Too long ambulance waits at the Red Deer hospital, too light jail sentences for repeat offenders, and a provincial grab of more traffic fine revenues were all discussed at Friday’s city budget deliberations.
Red Deer Fire Chief Ken McMullen said ambulance workers are still waiting up to five or six hours at the Red Deer hospital emergency department because beds can’t readily be found to admit patients.
“It’s enormous … our average wait is three hours,” added McMullen, who explained patients can’t just be dropped off at emergency. Ambulance workers must stay with them until their care can be transferred to a doctor or nurse.
Multiple patient transfers often have to occur to free up a bed in the emergency room.
“Somebody has to be transferred from the first floor to the third floor, so somebody else can be transferred to the first floor,” freeing up an emergency room bed, said McMullen.
While this shuffle is going on, the waiting paramedics are unavailable for other emergencies that arise.
Protective services director Paul Goranson told council the “backing up” of ambulances at Red Deer hospital due to a lack of available beds is increasing the amount of overtime paid to paramedics.
“More ambulances is not the solution,” added Goranson, who indicated more hospital capacity is what’s needed.
Mayor Tara Veer said council is continuing to meet with provincial ministers to lobby the province for a hospital expansion. And this isn’t the only lobbying going on.
Members of council have also spoken to the justice minister about the need for better ways of dealing with repeat offenders.
Coun. Dianne Wyntjes said she shares the same frustration as many community members about light jail sentences for criminals who keep re-offending. She mentioned the Walmart shooting suspects were known to police.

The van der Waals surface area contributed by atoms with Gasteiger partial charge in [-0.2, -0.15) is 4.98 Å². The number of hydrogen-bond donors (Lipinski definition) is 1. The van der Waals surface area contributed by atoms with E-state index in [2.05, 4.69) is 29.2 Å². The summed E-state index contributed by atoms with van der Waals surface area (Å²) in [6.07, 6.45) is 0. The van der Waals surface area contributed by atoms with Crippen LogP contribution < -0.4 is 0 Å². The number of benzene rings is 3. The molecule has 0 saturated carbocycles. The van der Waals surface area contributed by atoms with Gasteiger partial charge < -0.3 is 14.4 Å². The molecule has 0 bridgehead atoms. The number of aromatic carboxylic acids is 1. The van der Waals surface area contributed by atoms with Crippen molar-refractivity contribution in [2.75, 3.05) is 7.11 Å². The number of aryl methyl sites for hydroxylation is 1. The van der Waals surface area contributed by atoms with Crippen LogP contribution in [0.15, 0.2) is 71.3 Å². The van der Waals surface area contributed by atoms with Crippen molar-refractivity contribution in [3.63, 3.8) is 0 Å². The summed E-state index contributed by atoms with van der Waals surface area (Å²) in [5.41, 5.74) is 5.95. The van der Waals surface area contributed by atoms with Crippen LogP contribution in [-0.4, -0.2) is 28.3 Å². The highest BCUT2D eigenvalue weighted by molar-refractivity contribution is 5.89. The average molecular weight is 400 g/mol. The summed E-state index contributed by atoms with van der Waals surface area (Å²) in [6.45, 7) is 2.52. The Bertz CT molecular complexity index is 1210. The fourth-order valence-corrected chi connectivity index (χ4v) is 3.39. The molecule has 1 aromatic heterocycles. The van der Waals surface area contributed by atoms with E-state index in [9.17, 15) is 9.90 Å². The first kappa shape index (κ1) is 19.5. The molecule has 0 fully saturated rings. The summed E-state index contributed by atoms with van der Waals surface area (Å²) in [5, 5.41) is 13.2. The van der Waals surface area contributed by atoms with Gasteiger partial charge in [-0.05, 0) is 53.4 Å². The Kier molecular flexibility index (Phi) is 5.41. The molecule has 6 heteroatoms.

“Police are doing their job, but (repeat offenders) are put back on the street,” said Wyntjes.
“How can we push back with stronger sentencing and longer incarceration?”
Veer said part of council’s lobbying effort is asking for more Crown prosecutors to handle a backlog of court cases.
Red Deer RCMP Insp. Gerald Grobmeier believes extra resources for the justice system would help, as would having more supports for offenders once they are returned to the community.
If high incarceration levels were the only answer to reducing crime, then the U.S. would have one of the best crime rates in the world — and that isn‘t the case, he noted.
Concerns were also raised by council about more traffic fines revenues being seized by the province.
This year, 40 per cent of municipal fine revenues goes the provincial government, compared with 27 per cent previously. Mayor Veer feels this increase is “incongruous” with the provincial review underway to determine whether revenues from red light cameras and photo radar are a cash cow.
She noted fine revenue in Red Deer helps fund local police services.